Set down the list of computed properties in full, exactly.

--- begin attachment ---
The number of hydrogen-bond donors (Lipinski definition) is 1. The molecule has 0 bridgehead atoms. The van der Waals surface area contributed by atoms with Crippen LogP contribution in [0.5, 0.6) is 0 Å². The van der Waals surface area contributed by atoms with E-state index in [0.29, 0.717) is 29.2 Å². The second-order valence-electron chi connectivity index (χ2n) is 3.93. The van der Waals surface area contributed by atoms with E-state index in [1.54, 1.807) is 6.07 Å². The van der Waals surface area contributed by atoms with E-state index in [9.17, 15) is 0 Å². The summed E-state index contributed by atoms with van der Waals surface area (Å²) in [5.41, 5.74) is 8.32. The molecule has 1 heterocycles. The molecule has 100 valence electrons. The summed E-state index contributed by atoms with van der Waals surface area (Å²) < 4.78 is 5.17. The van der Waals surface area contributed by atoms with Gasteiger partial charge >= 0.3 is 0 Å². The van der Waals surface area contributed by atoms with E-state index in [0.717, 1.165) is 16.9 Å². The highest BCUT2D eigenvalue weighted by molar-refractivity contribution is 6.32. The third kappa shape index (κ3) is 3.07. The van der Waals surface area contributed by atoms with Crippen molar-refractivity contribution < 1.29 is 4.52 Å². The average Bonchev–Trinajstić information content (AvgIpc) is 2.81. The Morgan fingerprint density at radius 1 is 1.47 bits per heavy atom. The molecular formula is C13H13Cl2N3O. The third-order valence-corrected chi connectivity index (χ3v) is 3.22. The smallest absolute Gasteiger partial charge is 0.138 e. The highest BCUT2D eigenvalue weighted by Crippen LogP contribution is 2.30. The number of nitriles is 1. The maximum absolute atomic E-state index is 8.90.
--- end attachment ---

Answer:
The number of hydrogen-bond donors (Lipinski definition) is 1. The molecule has 0 bridgehead atoms. The van der Waals surface area contributed by atoms with Crippen LogP contribution in [0.5, 0.6) is 0 Å². The van der Waals surface area contributed by atoms with E-state index in [0.29, 0.717) is 29.2 Å². The second-order valence-electron chi connectivity index (χ2n) is 3.93. The van der Waals surface area contributed by atoms with E-state index in [1.54, 1.807) is 6.07 Å². The van der Waals surface area contributed by atoms with E-state index in [9.17, 15) is 0 Å². The summed E-state index contributed by atoms with van der Waals surface area (Å²) in [5.41, 5.74) is 8.32. The molecule has 1 heterocycles. The molecule has 100 valence electrons. The summed E-state index contributed by atoms with van der Waals surface area (Å²) < 4.78 is 5.17. The van der Waals surface area contributed by atoms with Gasteiger partial charge >= 0.3 is 0 Å². The van der Waals surface area contributed by atoms with E-state index in [0.717, 1.165) is 16.9 Å². The highest BCUT2D eigenvalue weighted by molar-refractivity contribution is 6.32. The third kappa shape index (κ3) is 3.07. The van der Waals surface area contributed by atoms with Crippen molar-refractivity contribution < 1.29 is 4.52 Å². The average Bonchev–Trinajstić information content (AvgIpc) is 2.81. The Morgan fingerprint density at radius 1 is 1.47 bits per heavy atom. The molecular formula is C13H13Cl2N3O. The third-order valence-corrected chi connectivity index (χ3v) is 3.22. The smallest absolute Gasteiger partial charge is 0.138 e. The highest BCUT2D eigenvalue weighted by Crippen LogP contribution is 2.30. The number of nitriles is 1. The maximum absolute atomic E-state index is 8.90.